Both regulated and non-regulated products must be entered into the SABER system. HS Codes that correlate to regulated products are governed by a Saudi Arabia Technical Regulation that details the requirements, including technical documents and detailed product information along with testing protocols and auditing requirements. For example, regulated fire protection products are defined by the Technical Regulation for Fire Fighting Equipment and Materials as a ‘Type 3’ product certification type, meaning CABs require technical documentation, third-party test reports and factory inspection audits to fulfil the conformity assessment requirements.  This is in contrast to other regulated product categories, defined by their governing Technical Regulations as a ‘Type 1a’ product certification type. In these cases, technical documentation and third-party test reports are required, but without the factory inspection audit requirement.  

For non-regulated products, the importer can simply self-declare the product or if the product meets a voluntary standard the product can be readily imported into the Saudi market with no CAB oversight.  To register a non-regulated product, the importer must enter the product details into SABER, attach any required technical files and the self-declaration document.  The importer is then permitted to be issued a shipment certificate, and the non-regulated product can enter into the Saudi Arabia market.

Product Certification and Manufacturing Assessments 

As previously stated, the product certification and manufacturing assessments are conducted by the conformity assessment body or CAB. The CAB is authorised (accredited) by the SASO to conduct the assessments in accordance with the Technical Regulations, SASO standards and other specifications based on the end-use application. 

The extent of these assessments is determined by each individual Technical Regulation, which defines the certification type for all regulated products. This may include a review of existing product performance data supplied by the manufacturer. This data must be no more than three years old and must conform to the requirements of the Technical Regulation. Additionally, the CAB may request additional testing if the data does not include all of the required elements of the Regulation. While most Saudi standards are based on other international standards, SASO, at their discretion, may include additional requirements to address local codes, practices and even cultural aspects to ensure safety for the end-user. For fire protection products, the qualification standards may also include references to EN, UL, FM, NFPA and other regional fire codes and product standards.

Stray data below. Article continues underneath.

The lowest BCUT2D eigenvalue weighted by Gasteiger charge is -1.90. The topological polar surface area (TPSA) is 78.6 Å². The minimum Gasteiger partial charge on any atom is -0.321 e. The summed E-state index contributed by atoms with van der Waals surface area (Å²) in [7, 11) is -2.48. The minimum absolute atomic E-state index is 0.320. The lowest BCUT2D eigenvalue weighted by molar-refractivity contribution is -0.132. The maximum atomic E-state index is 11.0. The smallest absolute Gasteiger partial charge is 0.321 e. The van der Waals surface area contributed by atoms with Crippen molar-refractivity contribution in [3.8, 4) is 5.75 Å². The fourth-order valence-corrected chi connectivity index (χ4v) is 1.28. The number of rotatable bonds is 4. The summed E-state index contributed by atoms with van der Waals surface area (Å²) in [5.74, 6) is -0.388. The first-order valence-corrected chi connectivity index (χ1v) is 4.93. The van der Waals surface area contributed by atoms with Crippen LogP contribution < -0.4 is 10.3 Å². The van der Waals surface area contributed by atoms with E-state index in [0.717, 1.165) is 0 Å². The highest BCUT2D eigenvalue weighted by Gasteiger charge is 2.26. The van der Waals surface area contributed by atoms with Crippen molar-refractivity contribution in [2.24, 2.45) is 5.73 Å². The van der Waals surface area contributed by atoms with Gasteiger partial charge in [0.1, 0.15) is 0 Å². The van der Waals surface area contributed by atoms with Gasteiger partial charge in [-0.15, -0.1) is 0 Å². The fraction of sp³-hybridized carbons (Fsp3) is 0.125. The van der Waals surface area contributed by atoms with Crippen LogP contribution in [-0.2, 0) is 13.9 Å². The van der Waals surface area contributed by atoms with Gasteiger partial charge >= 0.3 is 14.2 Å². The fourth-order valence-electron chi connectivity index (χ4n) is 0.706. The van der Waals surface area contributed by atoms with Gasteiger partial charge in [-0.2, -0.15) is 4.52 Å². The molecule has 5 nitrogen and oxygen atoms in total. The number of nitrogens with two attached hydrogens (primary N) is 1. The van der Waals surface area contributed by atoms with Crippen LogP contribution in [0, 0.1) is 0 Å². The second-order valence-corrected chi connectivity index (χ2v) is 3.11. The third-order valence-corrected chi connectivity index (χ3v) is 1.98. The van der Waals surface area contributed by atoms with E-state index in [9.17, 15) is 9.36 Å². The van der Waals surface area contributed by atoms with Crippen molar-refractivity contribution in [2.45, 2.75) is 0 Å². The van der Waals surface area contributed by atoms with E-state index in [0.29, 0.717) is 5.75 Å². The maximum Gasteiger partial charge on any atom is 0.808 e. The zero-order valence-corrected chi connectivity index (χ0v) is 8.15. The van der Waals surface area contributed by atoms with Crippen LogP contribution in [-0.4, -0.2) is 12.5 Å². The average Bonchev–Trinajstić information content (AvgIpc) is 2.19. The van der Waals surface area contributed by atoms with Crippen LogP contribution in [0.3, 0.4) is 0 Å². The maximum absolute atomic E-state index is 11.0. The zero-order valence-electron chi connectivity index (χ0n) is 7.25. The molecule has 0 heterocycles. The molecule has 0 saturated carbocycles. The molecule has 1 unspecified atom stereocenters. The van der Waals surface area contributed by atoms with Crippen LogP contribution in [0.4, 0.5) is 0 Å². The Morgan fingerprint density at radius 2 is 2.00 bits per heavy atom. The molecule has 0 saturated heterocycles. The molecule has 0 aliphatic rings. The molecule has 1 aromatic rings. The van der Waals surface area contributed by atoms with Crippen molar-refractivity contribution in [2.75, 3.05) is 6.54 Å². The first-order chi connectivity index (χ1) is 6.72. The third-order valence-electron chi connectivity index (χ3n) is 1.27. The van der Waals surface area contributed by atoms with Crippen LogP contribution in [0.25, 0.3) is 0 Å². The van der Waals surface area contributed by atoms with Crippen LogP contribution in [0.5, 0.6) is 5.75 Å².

A separate and equally critical step in this process involves the physical auditing of the manufacturing location by the CAB or their designated contractor. If for some reason, the manufacturer is utilising multiple production sites for the imported products, each site is required to be audited. These onsite audits, also known as factory inspections, are only mandatory for certain product categories (i.e. Type 3 certification). The CABs typically have a well-defined process for these factory audits and are well-organised in their approach. Many elements of the SALEEM-SABER factory audit are similar (if not identical) to an ISO-9001 quality management system (QMS) audit programme. As one would expect, the manufacturers who maintain a third-party certification of their quality system in accordance with ISO-9001 typically have very successful results with the audits conducted by the CAB. However, it is equally important to note that quality system certification is not a mandatory requirement of the factory inspection process. If there are any non-conformities raised during the audit, it is in the manufacturer’s best interest to resolve those non-conformities as quickly as possible to keep the overall process moving forward. 

Product and Shipment Certificates of Conformity 

Once all required elements of the product conformity assessment have been satisfactorily completed in SABER as defined by the Technical Regulation, the CAB is responsible for issuing a Product Certification of Conformity (PCoC) to the importer through the SABER system. This PCoC is valid for 1-year from the date of its issuance and provides full confirmation by the CAB that the product model meets the SALEEM-SABER and Saudi Technical Regulations. 

Then, prior to importing the product into Saudi Arabia, a Shipment Certificate of Conformity (SCoC) is required to be issued by the same CAB to the importer. In contrast to the 1-year term of validity of the PCoC, the SCoC is required to be issued for each shipment of the SABER-qualified product. Shipment details in terms of quantities, weights, barcode traceability and Country of Origin are several of the critical elements required to facilitate a successful SCoC transaction. As of 2020, the SABER system is now linked directly with the Saudi online customs programme known as FASAH. This enables a further streamlined customs clearance process for qualified imported products into the Saudi Arabia marketplace.  

Overall, the process may seem unnecessarily complicated and a bit intimidating at first. Research and self-education is an important step in understanding how all of the various steps come together in this comprehensive product compliance model. As with any new system, the process becomes much easier with frequent transactions and experience with its various elements.

Today, we can confidently say that the SALEEM-SABER certification process has satisfied its objectives in providing an added measure of product performance validation, as well as safety and compliance for the thousands of consumer and commercial products for which their users rely upon each day.